What is a Genotype?
- The genetic makeup of an organism or group of organisms with reference to a single trait, set of traits, or an entire complex of traits.
- The sum total of genes transmitted from parent to offspring.
Why do we need to Genotype?
The conventional way to measure the genetic merit of progeny is to raise a cow, impregnate her, and have her raise progeny. It takes several years to evaluate the progeny and decide whether she’s any good. With genomics, the producer can take a tail hair or other tissue sample when she’s a day old and get exactly the same information.
If I have a young bull and I want to evaluate his genetic merit, traditionally I put him out with a group of heifers, he impregnates them, and they calve. Their progeny grows up, are weaned, and put into a feedlot, where they are evaluated as they’re prepared for market. By the time I get the data on the first progeny, that bull has sired another set of calves and he’s out in the pasture working on his third set. That’s a risk management situation. I want to know before I put him out the first time whether he’s any good. I don’t want to wait until he’s 3 or 4 years old and sired three set of calves, before I realize I’ve made a mistake: Dr Steward Bauck – GM at GeneSeek.
Technological progress is inevitable, as well as extremely advantageous in today’s farming enterprises, but should not replace solid practices like physical measuring and evaluation of animals. Phenotypical information is still necessary to support and verify genotyping.
The Brahman Society introduced genotyping for the first time to members as part of the Beef Genomics Project that was initiated in 2015. Tying in with the BGP, Brahman is trying to promote genotyping of as many animals as possible. Once we have a minimum number, data from Australia and Southern-Africa can be combined to calculate GEBVs for all involved countries. This will further aid the construction of a reference population, which is partly the purpose of the BGP. GEBVs will allow the breeder to do more accurate selection of suitable breeding animals at a younger age.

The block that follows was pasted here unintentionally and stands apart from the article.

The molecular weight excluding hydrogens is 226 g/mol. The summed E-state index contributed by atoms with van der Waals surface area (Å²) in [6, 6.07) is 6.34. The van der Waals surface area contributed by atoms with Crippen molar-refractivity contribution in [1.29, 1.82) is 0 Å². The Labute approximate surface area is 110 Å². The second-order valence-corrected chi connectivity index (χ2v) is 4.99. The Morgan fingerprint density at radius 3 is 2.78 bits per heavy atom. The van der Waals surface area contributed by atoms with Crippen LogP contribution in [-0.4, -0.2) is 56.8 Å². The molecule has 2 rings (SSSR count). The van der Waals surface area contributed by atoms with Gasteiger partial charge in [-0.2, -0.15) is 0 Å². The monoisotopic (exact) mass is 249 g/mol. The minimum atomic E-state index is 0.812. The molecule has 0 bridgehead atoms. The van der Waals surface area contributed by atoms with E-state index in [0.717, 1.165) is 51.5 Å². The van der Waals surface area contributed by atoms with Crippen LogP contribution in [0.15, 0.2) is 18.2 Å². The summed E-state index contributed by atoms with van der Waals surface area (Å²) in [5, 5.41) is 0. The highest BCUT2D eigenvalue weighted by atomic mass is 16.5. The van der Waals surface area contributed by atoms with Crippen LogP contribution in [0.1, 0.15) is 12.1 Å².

Advantages and Disadvantages
The use of DNA marker information can allow for early prediction of the genetic merit of an animal before phenotypic records are collected thus increasing the accuracy of young sires and decreasing the generation interval. In some instances, traits are expensive to measure (tenderness, feed intake) or lowly heritable (stay-ability, heifer pregnancy) and thus molecular information can be of greater benefit. As with any new technology, the cost of DNA marker tests is decreasing with time. However, careful economic analysis must be performed prior to implementing any new technology for selection or management purposes to determine if the end results justify the cost.
The Value of Improving Accuracy
The uncertainty surrounding early predictions of genetic merit arise as a result of Mendelian sampling. Every animal is passed a random sample of alleles from each parent, half coming from the dam and half from the sire. We have an estimate of the average effect of what was passed from parent(s) to offspring in the form of pedigree estimates, but the certainty with which we know this estimate is correct (i.e., the accuracy) is low. As more information is collected, such as an individual’s own record and data from progeny, accuracy increases. For lowly heritable traits like measures of reproduction, it can take a considerable number of off-spring to reach high accuracy levels.